Basking Shark Facts (Cetorhinus maximus)

The gentle giant with prickly skin

The basking shark is a filter feeder.
The basking shark is a filter feeder. Corbis/VCG / Getty Images

The basking shark (Cetorhinus maximus) is an enormous plankton-eating shark. After the whale shark, it is the second-largest living shark. The shark takes its common name from its habit of feeding near the sea surface, making it appear to bask in the sun. Although its large size may seem threatening, the basking shark is not aggressive toward humans.

Fast Facts: Basking Shark

  • Scientific Name: Cetorhinus maximus
  • Other Names: Bone shark, elephant shark
  • Distinguishing Features: Large gray-brown shark with highly enlarged mouth and crescent-shaped caudal fin
  • Average Size: 6 to 8 m (20 to 26 ft)
  • Diet: Filter feeder with a diet of zooplankton, tiny fish, and small invertebrates
  • Lifespan: 50 years (estimated)
  • Habitat: Temperate oceans worldwide
  • Conservation Status: Vulnerable
  • Kingdom: Animalia
  • Phylum: Chordata
  • Class: Chondrichthyes
  • Order: Lamniformers
  • Family: Cetorhinidae
  • Fun Fact: Despite its enormous size, the basking shark can breach (jump out of the water).


Thanks to their cavernous mouths and well-developed gill rakers, basking sharks are easily recognized when near the surface. The shark has a conical snout, gill slits extending around its head, and a crescent-shaped caudal fin. Its color is usually a shade of gray or brown.

Adult basking sharks typically reach 6 to 8 m (20 to 26 ft) in length, although specimens over 12 meters in length have been reported. Notably, the basking shark has the smallest brain for its size of any shark. Basking shark corpses have been misidentified as belonging to plesiosaurs.


As a migratory species found in temperate water, the basking shark enjoys a large range. It occurs along continental shelves, sometimes venturing into brackish bays and crossing equatorial waters. Migration follows plankton concentrations, which vary according to the season. Basking sharks frequent surface waters, but can be found at depths of 910 m (2990 ft).

Basking shark range
Basking shark range. maplab

Diet and Predators

A basking shark feeds on zooplankton, tiny fish, and small invertebrates by swimming forward with an open mouth. The shark's gill rakers collect prey as water rushes past. While the whale shark and megamouth shark can suck water through their gills, the basking shark can only feed by swimming forward.

Killer whales and white sharks are the basking shark's only predators.

Reproduction and Life Cycle

Many of the details of basking shark reproduction are unknown. Researchers believe mating occurs in early summer, when the sharks form sex-segregated schools and swim nose-to-tail in circles (which may be a courtship behavior).

Gestation lasts somewhere between one and three years, after which a small number of fully developed young are born. Female basking sharks are ovoviviparous. Only the right ovary of the female basking shark functions, although researchers have not yet discovered why.

Basking shark teeth are small and useless in adults sharks. However, they may allow young to feed on the mother's unfertilized ova prior to birth.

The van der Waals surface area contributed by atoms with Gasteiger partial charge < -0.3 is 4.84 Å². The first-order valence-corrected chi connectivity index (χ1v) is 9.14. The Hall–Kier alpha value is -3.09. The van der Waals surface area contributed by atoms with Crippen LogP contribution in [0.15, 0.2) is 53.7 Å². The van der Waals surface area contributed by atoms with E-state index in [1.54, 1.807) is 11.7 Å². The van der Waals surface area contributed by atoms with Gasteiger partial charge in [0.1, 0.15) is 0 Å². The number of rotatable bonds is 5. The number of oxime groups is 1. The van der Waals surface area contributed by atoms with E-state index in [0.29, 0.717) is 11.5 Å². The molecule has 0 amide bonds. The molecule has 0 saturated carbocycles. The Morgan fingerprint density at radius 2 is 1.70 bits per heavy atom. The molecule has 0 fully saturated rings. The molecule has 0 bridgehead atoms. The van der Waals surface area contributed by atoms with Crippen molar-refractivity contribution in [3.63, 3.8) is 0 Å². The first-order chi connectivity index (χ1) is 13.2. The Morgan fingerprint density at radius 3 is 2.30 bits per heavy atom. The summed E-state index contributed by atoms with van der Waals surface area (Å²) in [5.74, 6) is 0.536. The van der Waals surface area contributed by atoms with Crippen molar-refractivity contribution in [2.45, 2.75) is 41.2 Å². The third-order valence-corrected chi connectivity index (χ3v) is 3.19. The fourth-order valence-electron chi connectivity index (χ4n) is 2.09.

Basking sharks are thought to reach maturity between the ages of six and thirteen. Their life expectancy is predicted to be about 50 years.

Basking Sharks and Humans

In the past, the basking shark held commercial importance. It was widely fished for its flesh for food, liver for squalene-rich oil, and hide for leather. Presently, the species is protected in many regions. However, it is still fished in Norway, China, Canada, and Japan for its fins for shark fin soup and its cartilage for an aphrodisiac as well as traditional medicine. Within protected areas, some specimens die as bycatch.

Basking sharks are not aggressive and cannot eat people.
Basking sharks are not aggressive and cannot eat people. JohnGollop / Getty Images

The basking shark tolerates boats and divers, so it is important for ecotourism. The species is not aggressive, but injuries have been reported when divers brushed against the shark's highly abrasive skin.

Conservation Status

While the basking shark does not face habitat loss or degradation, it has not recovered from past persecution and over-fishing. Its numbers continue to decline. The basking shark is categorized as "vulnerable" on the IUCN Red List.


  • Compagno, L.J.V. (1984). Sharks of the World. An annotated and illustrated catalogue of shark species to date. Part I (Hexanchiformes to Lamniformes). FAO Fisheries Synopsis, FAO, Rome.
  • Fowler, S.L. (2009). Cetorhinus maximusThe IUCN Red List of Threatened Species. e.T4292A10763893. doi:10.2305/IUCN.UK.2005.RLTS.T4292A10763893.en
  • Kuban, Glen (May 1997). "Sea-monster or Shark?: An Analysis of a Supposed Plesiosaur Carcass Netted in 1977". Reports of the National Center for Science Education. 17 (3): 16–28.
  • Sims, D.W.; Southall, E.J.; Richardson, A.J.; Reid, P.C.; Metcalfe, J.D. (2003). "Seasonal movements and behaviour of basking sharks from archival tagging: no evidence of winter hibernation" (PDF). Marine Ecology Progress Series. 248: 187–196. doi:10.3354/meps248187
  • Sims, D.W. (2008). "Sieving a living: A review of the biology, ecology and conservation status of the plankton-feeding basking shark Cetorhinus maximus". Advances in Marine Biology. 54: 171–220.
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Helmenstine, Anne Marie, Ph.D. "Basking Shark Facts (Cetorhinus maximus)." ThoughtCo, Aug. 28, 2020, Helmenstine, Anne Marie, Ph.D. (2020, August 28). Basking Shark Facts (Cetorhinus maximus). Retrieved from Helmenstine, Anne Marie, Ph.D. "Basking Shark Facts (Cetorhinus maximus)." ThoughtCo. (accessed May 29, 2023).